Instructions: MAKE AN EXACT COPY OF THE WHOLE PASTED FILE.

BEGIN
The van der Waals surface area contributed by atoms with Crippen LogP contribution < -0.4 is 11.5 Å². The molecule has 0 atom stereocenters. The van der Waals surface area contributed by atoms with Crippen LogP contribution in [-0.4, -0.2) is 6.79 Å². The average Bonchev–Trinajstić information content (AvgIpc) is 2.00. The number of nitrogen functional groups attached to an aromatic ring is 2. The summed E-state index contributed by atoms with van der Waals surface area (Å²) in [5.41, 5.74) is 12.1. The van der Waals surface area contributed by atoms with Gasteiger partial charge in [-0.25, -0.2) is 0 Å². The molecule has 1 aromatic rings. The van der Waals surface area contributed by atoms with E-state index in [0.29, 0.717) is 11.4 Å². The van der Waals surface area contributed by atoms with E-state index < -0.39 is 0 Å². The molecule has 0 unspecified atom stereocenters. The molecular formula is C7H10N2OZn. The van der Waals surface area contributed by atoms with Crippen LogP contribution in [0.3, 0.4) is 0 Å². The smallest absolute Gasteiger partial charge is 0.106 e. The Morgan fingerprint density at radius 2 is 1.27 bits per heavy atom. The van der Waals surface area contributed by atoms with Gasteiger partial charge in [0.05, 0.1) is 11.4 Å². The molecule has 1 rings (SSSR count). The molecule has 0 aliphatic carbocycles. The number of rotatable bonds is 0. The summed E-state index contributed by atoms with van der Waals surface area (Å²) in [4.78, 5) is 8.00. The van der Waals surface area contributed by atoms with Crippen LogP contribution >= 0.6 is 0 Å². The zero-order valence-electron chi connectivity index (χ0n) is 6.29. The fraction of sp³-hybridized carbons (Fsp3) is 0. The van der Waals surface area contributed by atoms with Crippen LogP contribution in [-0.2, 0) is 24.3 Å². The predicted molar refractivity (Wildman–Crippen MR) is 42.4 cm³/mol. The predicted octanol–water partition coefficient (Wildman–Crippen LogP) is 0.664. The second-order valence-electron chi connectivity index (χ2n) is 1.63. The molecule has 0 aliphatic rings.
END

The van der Waals surface area contributed by atoms with Crippen LogP contribution < -0.4 is 11.5 Å². The molecule has 0 atom stereocenters. The van der Waals surface area contributed by atoms with Crippen LogP contribution in [-0.4, -0.2) is 6.79 Å². The average Bonchev–Trinajstić information content (AvgIpc) is 2.00. The number of nitrogen functional groups attached to an aromatic ring is 2. The summed E-state index contributed by atoms with van der Waals surface area (Å²) in [5.41, 5.74) is 12.1. The van der Waals surface area contributed by atoms with Gasteiger partial charge in [-0.25, -0.2) is 0 Å². The molecule has 1 aromatic rings. The van der Waals surface area contributed by atoms with E-state index in [0.29, 0.717) is 11.4 Å². The van der Waals surface area contributed by atoms with E-state index < -0.39 is 0 Å². The molecule has 0 unspecified atom stereocenters. The molecular formula is C7H10N2OZn. The van der Waals surface area contributed by atoms with Crippen LogP contribution in [0.3, 0.4) is 0 Å². The smallest absolute Gasteiger partial charge is 0.106 e. The Morgan fingerprint density at radius 2 is 1.27 bits per heavy atom. The van der Waals surface area contributed by atoms with Gasteiger partial charge in [0.05, 0.1) is 11.4 Å². The molecule has 1 rings (SSSR count). The molecule has 0 aliphatic carbocycles. The number of rotatable bonds is 0. The summed E-state index contributed by atoms with van der Waals surface area (Å²) in [4.78, 5) is 8.00. The van der Waals surface area contributed by atoms with Crippen LogP contribution >= 0.6 is 0 Å². The zero-order valence-electron chi connectivity index (χ0n) is 6.29. The fraction of sp³-hybridized carbons (Fsp3) is 0. The van der Waals surface area contributed by atoms with Crippen LogP contribution in [-0.2, 0) is 24.3 Å². The predicted molar refractivity (Wildman–Crippen MR) is 42.4 cm³/mol. The predicted octanol–water partition coefficient (Wildman–Crippen LogP) is 0.664. The second-order valence-electron chi connectivity index (χ2n) is 1.63. The molecule has 0 aliphatic rings.